• A survey conducted by Share Our Strength’s Cooking Matters program, an anti-hunger organization, indicates the low- and middle-income families are cooking more meals and eating healthier than previously thought. The belief that lower income families lack access to healthy foods and tend to rely on fast food meals rather than home cooking  is apparently a misconception. This study showed that “the lower a family’s income, the more they cooked from scratch” with 78% of families regularly (4-5 times per week) cooking meals at home, and 50% reporting that they ate healthily. Access to and cost of healthy foods posed barriers to eating healthily, but for only a small portion of the sample. [Mark Bittman, NYT]
  • A position paper published in Nature argues that consumption of sugar, not obesity, is to blame for rising rates of non-communicable chronic diseases such as diabetes, cardiovascular disease, and cancers. Arguing that excessive sugar consumption is the root cause of many of our health problems, the authors call for government regulation of sugar through taxation, sales bans, and “removing sugar from the FDA’s ‘generally regarded as safe’ (GRAS) list of ingredients.” Although these measures are extreme, given that Americans consume an average of more than 600 calories per day from sugar, they may have some merit. [Nature via Fooducate] [see picture above from Nature]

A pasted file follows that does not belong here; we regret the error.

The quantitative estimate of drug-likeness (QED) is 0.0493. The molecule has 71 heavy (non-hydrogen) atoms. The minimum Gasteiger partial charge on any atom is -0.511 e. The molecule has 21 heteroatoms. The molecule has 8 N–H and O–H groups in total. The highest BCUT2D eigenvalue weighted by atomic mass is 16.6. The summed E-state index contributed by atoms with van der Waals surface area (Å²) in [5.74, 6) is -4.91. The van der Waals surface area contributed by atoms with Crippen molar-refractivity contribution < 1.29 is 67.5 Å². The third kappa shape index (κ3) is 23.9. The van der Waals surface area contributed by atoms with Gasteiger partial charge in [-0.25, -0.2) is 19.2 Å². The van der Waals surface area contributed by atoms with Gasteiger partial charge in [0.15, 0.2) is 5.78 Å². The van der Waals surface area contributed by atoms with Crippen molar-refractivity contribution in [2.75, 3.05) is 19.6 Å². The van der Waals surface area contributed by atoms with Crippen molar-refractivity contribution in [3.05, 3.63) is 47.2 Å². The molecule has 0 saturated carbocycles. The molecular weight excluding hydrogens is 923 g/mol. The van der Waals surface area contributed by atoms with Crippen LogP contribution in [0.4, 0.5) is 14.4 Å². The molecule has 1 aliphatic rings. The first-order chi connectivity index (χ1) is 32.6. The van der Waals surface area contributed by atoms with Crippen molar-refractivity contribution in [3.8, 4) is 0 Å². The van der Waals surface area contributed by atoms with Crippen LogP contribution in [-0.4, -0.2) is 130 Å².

Nutrition & Health News, week of January 27

  • Michelle Obama revealed the USDA’s new and improved standards for the federal school lunch program. You may recall controversy over the proposed rule’s limitati0ns on potato servings and the “pizza is a vegetable” issue – the USDA made some compromises to these areas, but the final rule is largely the same. The changes, which largely adhere to recommendations from the Institute of Medicine, include adding significantly more fruit and vegetable servings, reducing saturated fat and sodium, switching to whole grains over time, allowing only low-fat milks, and decreasing the overall calories per meal. Although the new standards don’t go far enough on some issues (e.g. flavored milk is still allowed as long as it’s non-fat, despite its high sugar content), these are the first major changes in over 15 years by the USDA and, according to Marion Nestle, “worth celebrating.” [Obama Foodorama]